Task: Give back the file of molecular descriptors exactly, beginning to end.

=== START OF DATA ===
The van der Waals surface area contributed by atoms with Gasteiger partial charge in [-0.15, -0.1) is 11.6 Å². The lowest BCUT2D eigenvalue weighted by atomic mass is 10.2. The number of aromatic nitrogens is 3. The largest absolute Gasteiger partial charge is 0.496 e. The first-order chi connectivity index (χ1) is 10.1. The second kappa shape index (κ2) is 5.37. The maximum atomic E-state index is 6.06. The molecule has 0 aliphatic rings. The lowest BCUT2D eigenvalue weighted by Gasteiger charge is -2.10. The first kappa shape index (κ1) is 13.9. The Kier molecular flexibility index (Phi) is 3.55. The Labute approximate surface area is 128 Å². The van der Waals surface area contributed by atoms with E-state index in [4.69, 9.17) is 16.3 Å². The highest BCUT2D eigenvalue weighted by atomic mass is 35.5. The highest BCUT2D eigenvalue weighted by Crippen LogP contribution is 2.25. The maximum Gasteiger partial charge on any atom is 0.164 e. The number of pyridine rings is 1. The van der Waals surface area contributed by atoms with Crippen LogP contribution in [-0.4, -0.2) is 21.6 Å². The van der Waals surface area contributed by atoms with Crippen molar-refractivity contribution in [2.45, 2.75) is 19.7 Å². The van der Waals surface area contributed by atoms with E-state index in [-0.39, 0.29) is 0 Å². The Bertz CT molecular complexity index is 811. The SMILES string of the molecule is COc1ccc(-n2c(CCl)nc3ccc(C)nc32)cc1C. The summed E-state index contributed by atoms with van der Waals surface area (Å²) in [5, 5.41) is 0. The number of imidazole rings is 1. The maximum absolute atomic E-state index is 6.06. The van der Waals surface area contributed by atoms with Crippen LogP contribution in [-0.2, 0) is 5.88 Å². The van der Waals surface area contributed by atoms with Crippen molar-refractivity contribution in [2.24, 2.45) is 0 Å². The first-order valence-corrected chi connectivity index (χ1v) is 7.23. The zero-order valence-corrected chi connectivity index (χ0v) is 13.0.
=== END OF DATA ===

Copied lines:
The van der Waals surface area contributed by atoms with Gasteiger partial charge in [-0.15, -0.1) is 11.6 Å². The lowest BCUT2D eigenvalue weighted by atomic mass is 10.2. The number of aromatic nitrogens is 3. The largest absolute Gasteiger partial charge is 0.496 e. The first-order chi connectivity index (χ1) is 10.1. The second kappa shape index (κ2) is 5.37. The maximum atomic E-state index is 6.06. The molecule has 0 aliphatic rings. The lowest BCUT2D eigenvalue weighted by Gasteiger charge is -2.10. The first kappa shape index (κ1) is 13.9. The Kier molecular flexibility index (Phi) is 3.55. The Labute approximate surface area is 128 Å². The van der Waals surface area contributed by atoms with E-state index in [4.69, 9.17) is 16.3 Å². The highest BCUT2D eigenvalue weighted by atomic mass is 35.5. The highest BCUT2D eigenvalue weighted by Crippen LogP contribution is 2.25. The maximum Gasteiger partial charge on any atom is 0.164 e. The number of pyridine rings is 1. The van der Waals surface area contributed by atoms with Crippen LogP contribution in [-0.4, -0.2) is 21.6 Å². The van der Waals surface area contributed by atoms with Crippen molar-refractivity contribution in [2.45, 2.75) is 19.7 Å². The van der Waals surface area contributed by atoms with E-state index in [-0.39, 0.29) is 0 Å². The Bertz CT molecular complexity index is 811. The SMILES string of the molecule is COc1ccc(-n2c(CCl)nc3ccc(C)nc32)cc1C. The summed E-state index contributed by atoms with van der Waals surface area (Å²) in [5, 5.41) is 0. The number of imidazole rings is 1. The maximum absolute atomic E-state index is 6.06. The van der Waals surface area contributed by atoms with Crippen LogP contribution in [-0.2, 0) is 5.88 Å². The van der Waals surface area contributed by atoms with Crippen molar-refractivity contribution in [2.24, 2.45) is 0 Å². The first-order valence-corrected chi connectivity index (χ1v) is 7.23. The zero-order valence-corrected chi connectivity index (χ0v) is 13.0.